Bicentennial Alumni Award recipients
The university will honor 10 alumni during the Spring Commencement ceremony. Award recipients include:
• Candice Yee-June Chang (Bachelor of Science, ’01, architecture, Taubman College of Architecture and Urban Planning; Bachelor of Fine Arts, ’01, Penny W. Stamps School of Art & Design, graphic design).
According to The Atlantic, Chang’s public art piece “Before I Die” is “one of the most creative community projects ever.” She created the interactive public art piece to battle grief and spark community dialogue.
• Christopher Paul Curtis (Bachelor of Arts, ’00, general studies, UM-Flint).
Over the past two decades, Curtis’ books have received rave reviews and top honors. His first book, “The Watsons go to Birmingham,” won a Newbery Honor and a Coretta Scott King Honor. It was the only book for young readers recognized in The New York Times’ Top One Hundred Books of the Year (1996).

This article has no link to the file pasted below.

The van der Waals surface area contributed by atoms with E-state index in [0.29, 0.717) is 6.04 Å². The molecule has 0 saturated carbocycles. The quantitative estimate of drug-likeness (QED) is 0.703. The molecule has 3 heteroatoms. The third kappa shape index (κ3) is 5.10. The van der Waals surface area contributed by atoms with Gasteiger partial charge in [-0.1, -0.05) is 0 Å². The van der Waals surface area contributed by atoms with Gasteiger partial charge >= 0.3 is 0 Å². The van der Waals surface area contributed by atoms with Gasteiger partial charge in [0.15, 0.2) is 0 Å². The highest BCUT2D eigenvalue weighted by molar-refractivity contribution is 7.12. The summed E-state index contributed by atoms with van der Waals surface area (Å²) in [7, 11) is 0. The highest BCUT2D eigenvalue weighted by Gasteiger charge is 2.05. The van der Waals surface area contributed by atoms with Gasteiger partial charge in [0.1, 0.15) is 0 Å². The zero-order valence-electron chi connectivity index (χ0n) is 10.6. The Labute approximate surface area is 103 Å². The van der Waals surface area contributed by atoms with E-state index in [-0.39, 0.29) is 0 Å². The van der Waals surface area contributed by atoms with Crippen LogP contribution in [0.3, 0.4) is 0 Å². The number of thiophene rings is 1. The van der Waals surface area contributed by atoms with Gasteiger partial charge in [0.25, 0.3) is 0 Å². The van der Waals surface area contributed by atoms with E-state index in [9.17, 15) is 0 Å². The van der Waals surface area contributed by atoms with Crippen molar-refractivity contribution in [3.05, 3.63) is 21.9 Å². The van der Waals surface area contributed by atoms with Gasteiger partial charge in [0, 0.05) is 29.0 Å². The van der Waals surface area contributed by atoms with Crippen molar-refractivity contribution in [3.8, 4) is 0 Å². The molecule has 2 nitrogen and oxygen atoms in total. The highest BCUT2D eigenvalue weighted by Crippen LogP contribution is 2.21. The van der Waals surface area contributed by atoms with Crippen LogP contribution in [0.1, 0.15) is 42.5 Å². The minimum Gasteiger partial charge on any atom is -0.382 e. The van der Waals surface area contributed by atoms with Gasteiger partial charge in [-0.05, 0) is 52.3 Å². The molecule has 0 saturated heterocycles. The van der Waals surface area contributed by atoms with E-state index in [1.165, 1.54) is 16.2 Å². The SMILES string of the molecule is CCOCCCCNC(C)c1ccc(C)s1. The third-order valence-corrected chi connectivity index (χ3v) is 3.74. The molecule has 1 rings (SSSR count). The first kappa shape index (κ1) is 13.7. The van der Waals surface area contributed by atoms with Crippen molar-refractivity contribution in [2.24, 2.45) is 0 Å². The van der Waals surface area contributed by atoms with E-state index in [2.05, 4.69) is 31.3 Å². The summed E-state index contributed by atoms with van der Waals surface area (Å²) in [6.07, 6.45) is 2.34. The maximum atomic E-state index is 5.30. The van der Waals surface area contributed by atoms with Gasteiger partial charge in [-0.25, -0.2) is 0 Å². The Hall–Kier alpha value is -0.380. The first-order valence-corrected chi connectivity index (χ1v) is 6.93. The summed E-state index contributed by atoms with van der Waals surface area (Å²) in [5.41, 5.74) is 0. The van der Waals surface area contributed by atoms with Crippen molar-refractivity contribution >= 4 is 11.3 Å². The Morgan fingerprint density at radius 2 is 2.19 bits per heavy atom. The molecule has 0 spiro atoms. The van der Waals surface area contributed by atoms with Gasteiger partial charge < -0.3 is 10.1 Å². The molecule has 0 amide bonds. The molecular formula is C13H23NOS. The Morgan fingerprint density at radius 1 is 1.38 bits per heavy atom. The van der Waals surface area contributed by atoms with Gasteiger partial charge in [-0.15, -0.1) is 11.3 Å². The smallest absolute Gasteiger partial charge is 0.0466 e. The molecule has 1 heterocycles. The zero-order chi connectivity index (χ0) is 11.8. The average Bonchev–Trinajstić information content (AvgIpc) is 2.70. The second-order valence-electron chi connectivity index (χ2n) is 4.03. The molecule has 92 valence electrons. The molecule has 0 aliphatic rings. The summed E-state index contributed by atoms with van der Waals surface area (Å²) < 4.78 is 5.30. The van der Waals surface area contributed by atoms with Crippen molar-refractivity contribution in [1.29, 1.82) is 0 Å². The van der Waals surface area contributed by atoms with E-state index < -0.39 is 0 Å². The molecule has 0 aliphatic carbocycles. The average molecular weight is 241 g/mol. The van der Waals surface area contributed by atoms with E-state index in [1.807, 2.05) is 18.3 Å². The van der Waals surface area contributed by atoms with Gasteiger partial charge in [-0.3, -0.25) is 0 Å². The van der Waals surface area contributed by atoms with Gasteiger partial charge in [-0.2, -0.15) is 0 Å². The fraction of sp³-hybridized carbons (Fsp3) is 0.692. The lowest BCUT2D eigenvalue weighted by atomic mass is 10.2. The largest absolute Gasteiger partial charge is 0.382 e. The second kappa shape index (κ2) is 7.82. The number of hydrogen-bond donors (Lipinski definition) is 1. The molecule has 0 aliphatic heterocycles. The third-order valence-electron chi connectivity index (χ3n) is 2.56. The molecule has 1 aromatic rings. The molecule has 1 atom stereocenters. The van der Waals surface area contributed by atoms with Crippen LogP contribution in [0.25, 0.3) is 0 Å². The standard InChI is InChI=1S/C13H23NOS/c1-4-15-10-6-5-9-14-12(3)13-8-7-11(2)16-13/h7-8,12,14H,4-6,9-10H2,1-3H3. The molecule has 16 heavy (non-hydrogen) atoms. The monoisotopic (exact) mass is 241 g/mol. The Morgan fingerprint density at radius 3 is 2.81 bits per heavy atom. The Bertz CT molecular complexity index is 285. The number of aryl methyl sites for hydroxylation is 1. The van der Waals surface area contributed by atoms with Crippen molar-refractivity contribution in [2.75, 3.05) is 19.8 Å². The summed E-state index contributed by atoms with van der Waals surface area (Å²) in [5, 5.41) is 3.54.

• Abdul M. El-Sayed (Bachelor of Science, ’07, political science and biology, LSA and Medical School.
El-Sayed was appointed health officer and executive director of the city of Detroit in 2015. Under his leadership, the health department emerged as a state and national leader in public health innovation, environmental justice and lead elimination.
• Carol Jantsch (Bachelor of Fine Arts, ’06, SMTD).
Jantsch has been principal tuba of the Philadelphia Orchestra since 2006, a position she won during her senior year at U-M, making her the first female tuba player in a major symphony orchestra. An in-demand soloist as well, Jantsch holds faculty positions at Yale and Temple universities. The winner of many awards and honors, her most peculiar award was winning the “Tuba Throwing” contest at a tuba player conference in Finland in 2005.
• Cynthia Koenig (Master of Science, ’06, School of Natural Resources and Environment; Master of Business Administration, ’11, Stephen M. Ross School of Business).